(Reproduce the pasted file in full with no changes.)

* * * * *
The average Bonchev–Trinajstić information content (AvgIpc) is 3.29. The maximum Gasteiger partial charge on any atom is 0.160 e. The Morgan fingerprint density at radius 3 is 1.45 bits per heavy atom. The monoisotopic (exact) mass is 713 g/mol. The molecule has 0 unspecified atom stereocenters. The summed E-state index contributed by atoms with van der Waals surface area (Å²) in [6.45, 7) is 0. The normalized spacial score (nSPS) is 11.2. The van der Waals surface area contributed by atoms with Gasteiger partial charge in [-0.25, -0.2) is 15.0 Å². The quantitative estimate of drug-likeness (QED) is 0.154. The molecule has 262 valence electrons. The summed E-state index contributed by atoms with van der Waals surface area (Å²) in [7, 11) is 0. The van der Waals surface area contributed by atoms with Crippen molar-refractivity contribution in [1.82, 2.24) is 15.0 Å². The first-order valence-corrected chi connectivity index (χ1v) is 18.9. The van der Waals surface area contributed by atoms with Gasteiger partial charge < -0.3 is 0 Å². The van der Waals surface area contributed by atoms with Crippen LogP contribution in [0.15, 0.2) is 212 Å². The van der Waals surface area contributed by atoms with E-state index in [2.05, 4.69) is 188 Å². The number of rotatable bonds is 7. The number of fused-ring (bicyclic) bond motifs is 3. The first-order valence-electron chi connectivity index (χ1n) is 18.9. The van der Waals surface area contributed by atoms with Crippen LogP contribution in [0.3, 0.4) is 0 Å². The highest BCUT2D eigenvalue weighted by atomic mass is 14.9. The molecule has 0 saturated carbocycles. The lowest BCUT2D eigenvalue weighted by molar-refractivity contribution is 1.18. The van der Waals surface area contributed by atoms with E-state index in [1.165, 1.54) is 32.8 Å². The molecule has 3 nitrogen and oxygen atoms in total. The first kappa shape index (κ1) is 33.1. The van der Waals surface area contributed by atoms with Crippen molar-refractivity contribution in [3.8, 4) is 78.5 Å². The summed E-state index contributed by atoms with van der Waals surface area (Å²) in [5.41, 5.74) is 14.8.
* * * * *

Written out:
The average Bonchev–Trinajstić information content (AvgIpc) is 3.29. The maximum Gasteiger partial charge on any atom is 0.160 e. The Morgan fingerprint density at radius 3 is 1.45 bits per heavy atom. The monoisotopic (exact) mass is 713 g/mol. The molecule has 0 unspecified atom stereocenters. The summed E-state index contributed by atoms with van der Waals surface area (Å²) in [6.45, 7) is 0. The normalized spacial score (nSPS) is 11.2. The van der Waals surface area contributed by atoms with Gasteiger partial charge in [-0.25, -0.2) is 15.0 Å². The quantitative estimate of drug-likeness (QED) is 0.154. The molecule has 262 valence electrons. The summed E-state index contributed by atoms with van der Waals surface area (Å²) in [7, 11) is 0. The van der Waals surface area contributed by atoms with Crippen molar-refractivity contribution in [1.82, 2.24) is 15.0 Å². The first-order valence-corrected chi connectivity index (χ1v) is 18.9. The van der Waals surface area contributed by atoms with Gasteiger partial charge < -0.3 is 0 Å². The van der Waals surface area contributed by atoms with Crippen LogP contribution in [0.15, 0.2) is 212 Å². The van der Waals surface area contributed by atoms with E-state index in [2.05, 4.69) is 188 Å². The number of rotatable bonds is 7. The number of fused-ring (bicyclic) bond motifs is 3. The first-order valence-electron chi connectivity index (χ1n) is 18.9. The van der Waals surface area contributed by atoms with Crippen LogP contribution in [0.3, 0.4) is 0 Å². The highest BCUT2D eigenvalue weighted by atomic mass is 14.9. The molecule has 0 saturated carbocycles. The lowest BCUT2D eigenvalue weighted by molar-refractivity contribution is 1.18. The van der Waals surface area contributed by atoms with E-state index in [1.165, 1.54) is 32.8 Å². The molecule has 3 nitrogen and oxygen atoms in total. The first kappa shape index (κ1) is 33.1. The van der Waals surface area contributed by atoms with Crippen molar-refractivity contribution in [3.8, 4) is 78.5 Å². The summed E-state index contributed by atoms with van der Waals surface area (Å²) in [5.41, 5.74) is 14.8.